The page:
Codex begins her new job working for Floyd Petrovski at the headquarters for “The Game”, only to discover that he’s a thoughtless tyrant who immediately turns all the other employees against her. Meanwhile, Tink discovers that the men she manipulated for services and gifts have all slandered her on local websites, losing all of her connections. Bladezz gets kicked out of his house by Bruiser and spends time at Clara’s, convincing her long-suffering husband that she is devoted to her children by uploading videos of her parenting to the Internet, though he is more interested in monetizing the videos. Vork, who is dating Madeline, becomes disillusioned when Zaboo uncovers photos of her protesting nude, while Zaboo suffers separation anxiety from the members of the Guild going offline, seeking refuge from a collage of his ideal “sweetheart.” Codex is pressured by her co-workers to convince Floyd to release the underwater expansion pack they have been planning for months, but is forced to do menial chores in order to appease him. When the Guild visits her workplace, Tink steals Codex’s key to the testing server and initiates a casual relationship with Donovan (Corey Craig), where they agree that he will do chores for her if she spends time with him. Unbeknownst to her, she begins to fall in love with him for real. Zaboo, who enters the server posing as an IT technician, becomes smitten with Sabina (Justine Ezarik), an NPC of The Game and the spitting image of his ideal girl.
Vork, who has gotten through with an argument with Madeline about his personal goals, confronts Floyd about his unanswered complaints about The Game. This gets his character permanently banned, and he retaliates by protesting and gaining support from other gamers. Meanwhile, Bladezz is forced to spend time with Wiggly while Clara continues making videos. When Clara becomes Internet-famous, other parents turn to her for advice, one of them being Bladezz’s mother. Clara encourages her to keep dating Bruiser, causing Bladezz to convince Wiggly to quit his job. The underwater expansion patch notes are leaked onto the Internet and wildly rouses the protest. Codex is unsuccessful in finding the culprit, but convinces Floyd to release the expansion pack anyway. Donovan reveals to Tink that he was the one who caused the leak in order to push Floyd to release the expansion pack, and Tink tells him that Codex and Vork are in the same guild. He uses this information against Floyd to blame the leak on Codex and gets her fired. Vork’s protest culminates in a riot, but his acts have renewed Madeline’s faith in him and the two reconcile.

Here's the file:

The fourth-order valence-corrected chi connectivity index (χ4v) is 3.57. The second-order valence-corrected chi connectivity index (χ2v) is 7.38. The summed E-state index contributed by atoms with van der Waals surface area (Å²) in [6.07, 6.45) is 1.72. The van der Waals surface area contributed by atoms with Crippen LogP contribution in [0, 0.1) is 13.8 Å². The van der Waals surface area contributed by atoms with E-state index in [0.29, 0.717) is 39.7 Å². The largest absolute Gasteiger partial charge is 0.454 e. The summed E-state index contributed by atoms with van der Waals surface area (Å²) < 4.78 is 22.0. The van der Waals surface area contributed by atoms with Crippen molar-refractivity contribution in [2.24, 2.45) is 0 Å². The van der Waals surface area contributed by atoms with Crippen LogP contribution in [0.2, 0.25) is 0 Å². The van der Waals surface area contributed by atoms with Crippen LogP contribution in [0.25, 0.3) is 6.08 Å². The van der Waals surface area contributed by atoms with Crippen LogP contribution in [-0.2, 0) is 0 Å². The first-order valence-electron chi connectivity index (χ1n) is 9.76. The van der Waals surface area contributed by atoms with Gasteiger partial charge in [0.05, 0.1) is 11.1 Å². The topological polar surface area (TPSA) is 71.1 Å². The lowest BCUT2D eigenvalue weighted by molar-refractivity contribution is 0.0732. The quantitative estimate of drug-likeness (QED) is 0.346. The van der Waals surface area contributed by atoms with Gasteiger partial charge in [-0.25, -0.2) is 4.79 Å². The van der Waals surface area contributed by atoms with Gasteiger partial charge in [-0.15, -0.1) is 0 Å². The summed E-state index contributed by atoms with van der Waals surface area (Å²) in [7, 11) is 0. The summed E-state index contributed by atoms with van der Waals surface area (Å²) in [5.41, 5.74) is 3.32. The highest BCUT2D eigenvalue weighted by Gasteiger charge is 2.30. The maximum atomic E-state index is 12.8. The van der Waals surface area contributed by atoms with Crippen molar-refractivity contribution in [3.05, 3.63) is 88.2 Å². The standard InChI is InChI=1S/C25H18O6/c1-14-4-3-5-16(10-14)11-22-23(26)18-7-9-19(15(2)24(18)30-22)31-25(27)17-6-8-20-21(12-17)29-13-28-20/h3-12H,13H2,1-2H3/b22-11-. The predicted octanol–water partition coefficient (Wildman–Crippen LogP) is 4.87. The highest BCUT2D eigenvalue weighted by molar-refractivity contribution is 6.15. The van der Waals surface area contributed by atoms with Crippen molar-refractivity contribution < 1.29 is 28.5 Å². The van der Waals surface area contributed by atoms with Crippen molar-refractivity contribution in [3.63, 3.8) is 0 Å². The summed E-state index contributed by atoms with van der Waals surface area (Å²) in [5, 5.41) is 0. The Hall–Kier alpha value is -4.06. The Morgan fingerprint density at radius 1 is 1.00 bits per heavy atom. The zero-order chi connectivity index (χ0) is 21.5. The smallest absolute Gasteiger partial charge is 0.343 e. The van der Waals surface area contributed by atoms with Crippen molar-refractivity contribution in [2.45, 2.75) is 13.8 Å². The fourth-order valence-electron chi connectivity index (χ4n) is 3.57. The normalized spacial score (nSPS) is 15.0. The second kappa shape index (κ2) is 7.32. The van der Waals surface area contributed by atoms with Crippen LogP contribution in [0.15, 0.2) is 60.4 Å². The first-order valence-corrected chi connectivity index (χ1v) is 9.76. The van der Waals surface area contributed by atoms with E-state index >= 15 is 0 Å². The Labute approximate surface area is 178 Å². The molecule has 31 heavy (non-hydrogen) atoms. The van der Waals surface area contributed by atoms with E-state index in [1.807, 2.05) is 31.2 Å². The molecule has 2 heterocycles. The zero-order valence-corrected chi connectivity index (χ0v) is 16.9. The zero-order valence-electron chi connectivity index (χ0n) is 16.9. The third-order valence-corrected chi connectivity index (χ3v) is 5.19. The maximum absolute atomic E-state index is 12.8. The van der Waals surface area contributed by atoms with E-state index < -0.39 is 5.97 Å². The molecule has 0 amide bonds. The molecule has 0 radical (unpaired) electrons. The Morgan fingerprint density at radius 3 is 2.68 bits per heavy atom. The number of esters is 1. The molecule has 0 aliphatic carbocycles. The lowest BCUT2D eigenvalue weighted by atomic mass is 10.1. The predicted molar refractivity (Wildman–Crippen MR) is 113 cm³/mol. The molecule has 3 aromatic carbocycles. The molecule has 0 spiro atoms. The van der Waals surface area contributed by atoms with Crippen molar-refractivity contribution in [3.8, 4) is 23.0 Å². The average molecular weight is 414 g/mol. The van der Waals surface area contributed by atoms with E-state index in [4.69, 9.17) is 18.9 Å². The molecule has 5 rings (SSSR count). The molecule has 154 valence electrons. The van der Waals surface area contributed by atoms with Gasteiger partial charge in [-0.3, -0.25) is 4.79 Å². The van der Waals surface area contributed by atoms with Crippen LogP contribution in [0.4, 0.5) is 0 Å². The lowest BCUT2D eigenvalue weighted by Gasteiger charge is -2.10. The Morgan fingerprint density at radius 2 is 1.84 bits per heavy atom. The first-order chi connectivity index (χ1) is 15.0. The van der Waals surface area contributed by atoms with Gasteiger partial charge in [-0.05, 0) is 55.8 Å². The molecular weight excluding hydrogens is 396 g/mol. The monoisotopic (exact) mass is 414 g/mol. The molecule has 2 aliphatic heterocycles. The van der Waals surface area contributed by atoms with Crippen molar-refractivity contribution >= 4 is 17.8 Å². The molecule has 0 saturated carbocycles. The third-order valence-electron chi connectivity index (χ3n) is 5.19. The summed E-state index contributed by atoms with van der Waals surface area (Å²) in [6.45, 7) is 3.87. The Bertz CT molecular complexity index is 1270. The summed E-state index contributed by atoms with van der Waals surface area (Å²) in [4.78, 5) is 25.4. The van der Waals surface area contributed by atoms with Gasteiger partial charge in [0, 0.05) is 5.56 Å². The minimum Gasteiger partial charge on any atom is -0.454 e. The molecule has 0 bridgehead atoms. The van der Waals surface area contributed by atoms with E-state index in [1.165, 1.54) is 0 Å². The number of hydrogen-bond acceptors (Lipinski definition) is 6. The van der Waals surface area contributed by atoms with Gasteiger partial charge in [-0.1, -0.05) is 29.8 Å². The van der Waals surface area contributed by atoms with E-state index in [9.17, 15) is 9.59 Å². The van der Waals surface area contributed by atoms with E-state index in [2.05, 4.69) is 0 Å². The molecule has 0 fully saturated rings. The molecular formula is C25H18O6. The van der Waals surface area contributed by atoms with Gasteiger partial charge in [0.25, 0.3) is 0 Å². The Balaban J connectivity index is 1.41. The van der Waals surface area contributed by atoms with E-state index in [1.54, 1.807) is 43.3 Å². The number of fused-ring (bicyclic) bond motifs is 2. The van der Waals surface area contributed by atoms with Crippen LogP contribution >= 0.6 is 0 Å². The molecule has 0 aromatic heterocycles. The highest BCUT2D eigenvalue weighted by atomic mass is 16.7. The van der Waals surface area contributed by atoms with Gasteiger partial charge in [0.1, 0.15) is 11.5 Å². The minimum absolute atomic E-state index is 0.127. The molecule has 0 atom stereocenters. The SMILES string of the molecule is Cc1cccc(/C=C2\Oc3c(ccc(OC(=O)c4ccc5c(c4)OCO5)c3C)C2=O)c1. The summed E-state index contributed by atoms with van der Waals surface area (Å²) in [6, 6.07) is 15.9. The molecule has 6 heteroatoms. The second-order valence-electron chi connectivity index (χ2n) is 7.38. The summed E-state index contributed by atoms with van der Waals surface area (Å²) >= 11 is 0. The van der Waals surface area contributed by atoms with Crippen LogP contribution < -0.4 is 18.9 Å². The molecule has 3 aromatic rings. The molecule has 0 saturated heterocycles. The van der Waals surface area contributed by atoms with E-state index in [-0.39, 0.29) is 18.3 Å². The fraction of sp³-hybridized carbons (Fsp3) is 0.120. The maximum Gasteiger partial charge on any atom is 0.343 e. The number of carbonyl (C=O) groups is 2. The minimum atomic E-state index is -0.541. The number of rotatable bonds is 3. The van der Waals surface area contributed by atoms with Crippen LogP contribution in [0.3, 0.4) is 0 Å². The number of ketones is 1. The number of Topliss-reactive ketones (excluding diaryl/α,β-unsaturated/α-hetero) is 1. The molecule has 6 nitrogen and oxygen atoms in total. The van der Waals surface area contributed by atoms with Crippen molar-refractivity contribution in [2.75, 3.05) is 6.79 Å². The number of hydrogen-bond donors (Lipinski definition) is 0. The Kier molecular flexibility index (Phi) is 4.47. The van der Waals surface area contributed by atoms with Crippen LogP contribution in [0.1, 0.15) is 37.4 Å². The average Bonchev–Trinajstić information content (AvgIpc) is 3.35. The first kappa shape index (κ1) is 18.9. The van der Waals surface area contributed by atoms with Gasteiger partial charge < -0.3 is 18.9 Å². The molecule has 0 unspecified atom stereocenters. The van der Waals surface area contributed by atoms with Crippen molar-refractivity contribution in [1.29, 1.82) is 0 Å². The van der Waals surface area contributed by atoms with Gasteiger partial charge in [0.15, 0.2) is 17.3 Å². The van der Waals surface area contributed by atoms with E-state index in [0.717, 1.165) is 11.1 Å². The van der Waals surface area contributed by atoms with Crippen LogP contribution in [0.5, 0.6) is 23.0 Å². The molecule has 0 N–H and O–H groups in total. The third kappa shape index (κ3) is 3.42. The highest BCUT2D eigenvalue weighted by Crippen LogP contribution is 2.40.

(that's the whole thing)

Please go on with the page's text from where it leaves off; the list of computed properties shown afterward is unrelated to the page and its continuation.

As her final act for Floyd, Codex quells the rioters by questioning their acts and informing that their poor attitudes contributed to the problems at the Game HQ. Floyd unexpectedly steps out and challenges the crowd to insult him to his face instead of typing online insults, but the entire crowd congratulate him on his work and cite their insecurities as part of their bad behaviors. Inspired, Floyd announces a troll-themed add-on for the Game. By the end of the day, Clara is successful in convincing Bruiser to break up with Bladezz’s mother and secures a position at a vlogging network, Tink and Donovan begin a relationship, and Zaboo discovers his real-life Sabina. Codex, happy with getting her job back and realizing how much her friends are loyal to her, makes a final vlog and tearily shuts down her computer, bringing the season (and the series) to a close.
The Guild is funny for it’s portrayal of the inter-personal relationships between people who are only used to talking to faceless colleagues. I was particularly impressed with Felicia Day who plays Codex and her depiction of the archetypal addicted gamer, struggling to cope with everyday life. Her reaction to Zaboo, one of her online friends, suddenly turning up on her doorstep is priceless.

12 DAYS OF CHRISTMAS REVIEW: NEW GIRL- THE CHRISTMAS EPISODES – PART 1

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MAIN CAST
Zooey Deschanel (Your Highness)
Jake Johnson (Jurassic World)
Max Greenfield (Veronica Mars)
Lamorne Morris (BLack Rapunzel)
Hannah Simone (Oldboy)
Damon Wayans Jr.
THE 23rd
GUEST CAST
Justin Long (Jeepers Creepers)
Stephen Ammell (Arrow)
Gillian Vigman (The Hangover)
Michaela Watkins (Wanderlust)
Winston rolls around the apartment on the rollerskates Jess got him. Schmidt hates Christmas because everybody goes home. They’re all planning on going to his office party tonight. He dresses up like Santa and gets dirty on all his coworkers when they tell him what they want and he uses that information to undermine and manipulate them the rest of the year, in the true spirit of Christmas. Schmidt gets up and we see he’s in skates, too. He tries to tackle Winston at a slow roll. Nick, also in skates, tries to intervene, but they end up in a pile. Jess comes in, needing their help on getting a present for Paul. After only a month, she’s not sure what’s appropriate. She shows Nick the card she made for “Nerdy weird sex that works for both of us”.